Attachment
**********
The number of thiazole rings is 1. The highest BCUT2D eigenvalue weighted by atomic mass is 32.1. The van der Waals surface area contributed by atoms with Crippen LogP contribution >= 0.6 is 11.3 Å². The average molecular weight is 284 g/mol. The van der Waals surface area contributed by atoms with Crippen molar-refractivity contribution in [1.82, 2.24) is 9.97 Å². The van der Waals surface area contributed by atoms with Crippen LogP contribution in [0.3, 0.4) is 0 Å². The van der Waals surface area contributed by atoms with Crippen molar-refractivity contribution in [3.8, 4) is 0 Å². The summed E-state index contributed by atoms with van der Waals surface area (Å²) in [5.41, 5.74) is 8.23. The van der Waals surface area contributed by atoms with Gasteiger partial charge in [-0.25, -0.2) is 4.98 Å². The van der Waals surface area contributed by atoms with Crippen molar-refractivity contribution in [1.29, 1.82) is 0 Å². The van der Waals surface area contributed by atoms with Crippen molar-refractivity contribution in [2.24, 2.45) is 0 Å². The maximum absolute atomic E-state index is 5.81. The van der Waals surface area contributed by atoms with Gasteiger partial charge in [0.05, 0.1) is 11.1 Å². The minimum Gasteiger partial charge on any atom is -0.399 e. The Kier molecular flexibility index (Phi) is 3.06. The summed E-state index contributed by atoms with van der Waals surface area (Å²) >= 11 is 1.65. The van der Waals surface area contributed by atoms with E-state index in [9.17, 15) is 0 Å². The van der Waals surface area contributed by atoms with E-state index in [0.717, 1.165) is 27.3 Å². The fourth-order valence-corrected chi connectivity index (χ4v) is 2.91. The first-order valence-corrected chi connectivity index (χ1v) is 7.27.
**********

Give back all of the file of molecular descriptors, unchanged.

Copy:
The number of thiazole rings is 1. The highest BCUT2D eigenvalue weighted by atomic mass is 32.1. The van der Waals surface area contributed by atoms with Crippen LogP contribution >= 0.6 is 11.3 Å². The average molecular weight is 284 g/mol. The van der Waals surface area contributed by atoms with Crippen molar-refractivity contribution in [1.82, 2.24) is 9.97 Å². The van der Waals surface area contributed by atoms with Crippen LogP contribution in [0.3, 0.4) is 0 Å². The van der Waals surface area contributed by atoms with Crippen molar-refractivity contribution in [3.8, 4) is 0 Å². The summed E-state index contributed by atoms with van der Waals surface area (Å²) in [5.41, 5.74) is 8.23. The van der Waals surface area contributed by atoms with Gasteiger partial charge in [-0.25, -0.2) is 4.98 Å². The van der Waals surface area contributed by atoms with Crippen molar-refractivity contribution in [1.29, 1.82) is 0 Å². The van der Waals surface area contributed by atoms with Crippen molar-refractivity contribution in [2.24, 2.45) is 0 Å². The maximum absolute atomic E-state index is 5.81. The van der Waals surface area contributed by atoms with Gasteiger partial charge in [0.05, 0.1) is 11.1 Å². The minimum Gasteiger partial charge on any atom is -0.399 e. The Kier molecular flexibility index (Phi) is 3.06. The summed E-state index contributed by atoms with van der Waals surface area (Å²) >= 11 is 1.65. The van der Waals surface area contributed by atoms with E-state index in [9.17, 15) is 0 Å². The van der Waals surface area contributed by atoms with E-state index in [0.717, 1.165) is 27.3 Å². The fourth-order valence-corrected chi connectivity index (χ4v) is 2.91. The first-order valence-corrected chi connectivity index (χ1v) is 7.27.